Peak oil and Global Warming are intertwined in a way that each will be affected by the other. As Oil runs out more and more crops will be grown for bio-diesel. These crops will lock hundred of thousands of tons of CO2 into the green mass and will recycle the current CO2 levels back into usable fuels. Bio-diesels release 45% less CO2 than conventional fuels so the more we use the less CO2 will be released. I can actually see a point in the far future where low CO2 levels become a problem.
Thursday, March 22, 2007
The best way to feel hopeful about our looming energy crisis is to get active now and prepare for living arrangements in a post-oil society.
Out in the public arena, people frequently twang on me for being "Mister Gloom'n'doom," or for "not offering any solutions" to our looming energy crisis. So, for those of you who are tired of wringing your hands, who would like to do something useful, or focus your attention in a purposeful way, here are my suggestions:
1. Expand your view beyond the question of how we will run all the cars by means other than gasoline. This obsession with keeping the cars running at all costs could really prove fatal. It is especially unhelpful that so many self-proclaimed "greens" and political "progressives" are hung up on this monomaniacal theme. Get this: the cars are not part of the solution (whether they run on fossil fuels, vodka, used frymax™ oil, or cow shit). They are at the heart of the problem. And trying to salvage the entire Happy Motoring system by shifting it from gasoline to other fuels will only make things much worse. The bottom line of this is: start thinking beyond the car. We have to make other arrangements for virtually all the common activities of daily life.
2. We have to produce food differently. The Monsanto/Cargill model of industrial agribusiness is heading toward its Waterloo. As oil and gas deplete, we will be left with sterile soils and farming organized at an unworkable scale. Many lives will depend on our ability to fix this. Farming will soon return much closer to the center of American economic life. It will necessarily have to be done more locally, at a smaller-and-finer scale, and will require more human labor. The value-added activities associated with farming -- e.g. making products like cheese, wine, oils -- will also have to be done much more locally. This situation presents excellent business and vocational opportunities for America's young people (if they can unplug their Ipods long enough to pay attention.) It also presents huge problems in land-use reform. Not to mention the fact that the knowledge and skill for doing these things has to be painstakingly retrieved from the dumpster of history. Get busy.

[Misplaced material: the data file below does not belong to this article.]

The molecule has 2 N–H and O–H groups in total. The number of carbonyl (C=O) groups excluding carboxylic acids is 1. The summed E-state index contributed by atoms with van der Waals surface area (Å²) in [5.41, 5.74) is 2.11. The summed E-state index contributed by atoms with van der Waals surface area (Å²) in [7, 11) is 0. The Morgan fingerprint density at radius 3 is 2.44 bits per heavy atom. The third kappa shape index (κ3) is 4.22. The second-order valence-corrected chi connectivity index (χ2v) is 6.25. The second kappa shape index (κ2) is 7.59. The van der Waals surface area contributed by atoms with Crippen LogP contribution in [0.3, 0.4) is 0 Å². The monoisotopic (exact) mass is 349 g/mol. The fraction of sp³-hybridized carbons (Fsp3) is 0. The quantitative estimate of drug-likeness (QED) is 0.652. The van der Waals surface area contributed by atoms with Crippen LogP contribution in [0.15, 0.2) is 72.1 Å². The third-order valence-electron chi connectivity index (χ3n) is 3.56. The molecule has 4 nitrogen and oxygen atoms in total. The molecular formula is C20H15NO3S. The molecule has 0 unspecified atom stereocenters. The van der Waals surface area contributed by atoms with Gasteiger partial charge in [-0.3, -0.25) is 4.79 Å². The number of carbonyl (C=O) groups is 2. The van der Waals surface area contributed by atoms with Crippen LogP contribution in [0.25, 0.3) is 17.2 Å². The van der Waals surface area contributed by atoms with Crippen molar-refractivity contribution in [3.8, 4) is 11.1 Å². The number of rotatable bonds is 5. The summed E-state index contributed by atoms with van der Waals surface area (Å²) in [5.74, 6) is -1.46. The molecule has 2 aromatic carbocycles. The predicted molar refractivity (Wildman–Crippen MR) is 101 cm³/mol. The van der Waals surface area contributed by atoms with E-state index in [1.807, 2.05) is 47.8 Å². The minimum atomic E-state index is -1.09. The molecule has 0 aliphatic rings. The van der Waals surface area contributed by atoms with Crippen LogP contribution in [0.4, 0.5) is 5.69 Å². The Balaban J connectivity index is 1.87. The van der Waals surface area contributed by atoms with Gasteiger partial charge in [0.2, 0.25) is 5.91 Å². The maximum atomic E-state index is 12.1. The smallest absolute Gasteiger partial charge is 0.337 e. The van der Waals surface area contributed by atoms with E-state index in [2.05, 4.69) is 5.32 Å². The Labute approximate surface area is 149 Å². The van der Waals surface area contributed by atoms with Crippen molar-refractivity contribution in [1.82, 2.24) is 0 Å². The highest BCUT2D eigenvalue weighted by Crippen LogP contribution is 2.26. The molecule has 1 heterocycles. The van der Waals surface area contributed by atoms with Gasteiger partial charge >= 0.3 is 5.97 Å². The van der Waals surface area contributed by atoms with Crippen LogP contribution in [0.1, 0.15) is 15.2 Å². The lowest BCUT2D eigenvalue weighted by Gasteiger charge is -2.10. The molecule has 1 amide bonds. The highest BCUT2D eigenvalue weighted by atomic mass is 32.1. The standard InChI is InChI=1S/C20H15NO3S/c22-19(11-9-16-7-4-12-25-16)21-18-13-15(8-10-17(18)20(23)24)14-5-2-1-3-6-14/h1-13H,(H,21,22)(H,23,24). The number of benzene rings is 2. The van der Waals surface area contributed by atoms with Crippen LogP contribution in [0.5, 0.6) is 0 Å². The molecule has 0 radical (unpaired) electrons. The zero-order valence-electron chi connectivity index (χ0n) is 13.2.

3. We have to inhabit the terrain differently. Virtually every place in our nation organized for car dependency is going to fail to some degree. Quite a few places (Phoenix, Las Vegas, Miami ...) will support only a fraction of their current populations. We'll have to return to traditional human ecologies at a smaller scale: villages, towns, and cities (along with a productive rural landscape). Our small towns are waiting to be reinhabited. Our cities will have to contract. The cities that are composed proportionately more of suburban fabric (e.g. Atlanta, Houston) will pose especially tough problems. Most of that stuff will not be fixed. The loss of monetary value in suburban property will have far-reaching ramifications. The stuff we build in the decades ahead will have to be made of regional materials found in nature -- as opposed to modular, snap-together, manufactured components -- at a more modest scale. This whole process will entail enormous demographic shifts and is liable to be turbulent. Like farming, it will require the retrieval of skill-sets and methodologies that have been forsaken. The graduate schools of architecture are still tragically preoccupied with teaching Narcissism. The faculties will have to be overthrown. Our attitudes about land-use will have to change dramatically. The building codes and zoning laws will eventually be abandoned and will have to be replaced with vernacular wisdom. Get busy.
4. We have to move things and people differently. This is the sunset of Happy Motoring (including the entire US trucking system). Get used to it. Don't waste your society's remaining resources trying to prop up car-and-truck dependency. Moving things and people by water and rail is vastly more energy-efficient. Need something to do? Get involved in restoring public transit. Let's start with railroads, and let's make sure we electrify them so they will run on things other than fossil fuel or, if we have to run them partly on coal-fired power plants, at least scrub the emissions and sequester the CO2 at as few source-points as possible. We also have to prepare our society for moving people and things much more by water. This implies the rebuilding of infrastructure for our harbors, and also for our inland river and canal systems -- including the towns associated with them. The great harbor towns, like Baltimore, Boston, and New York, can no longer devote their waterfronts to condo sites and bikeways. We actually have to put the piers and warehouses back in place (not to mention the sleazy accommodations for sailors). Right now, programs are underway to restore maritime shipping based on wind -- yes, sailing ships. It's for real. Lots to do here. Put down your Ipod and get busy.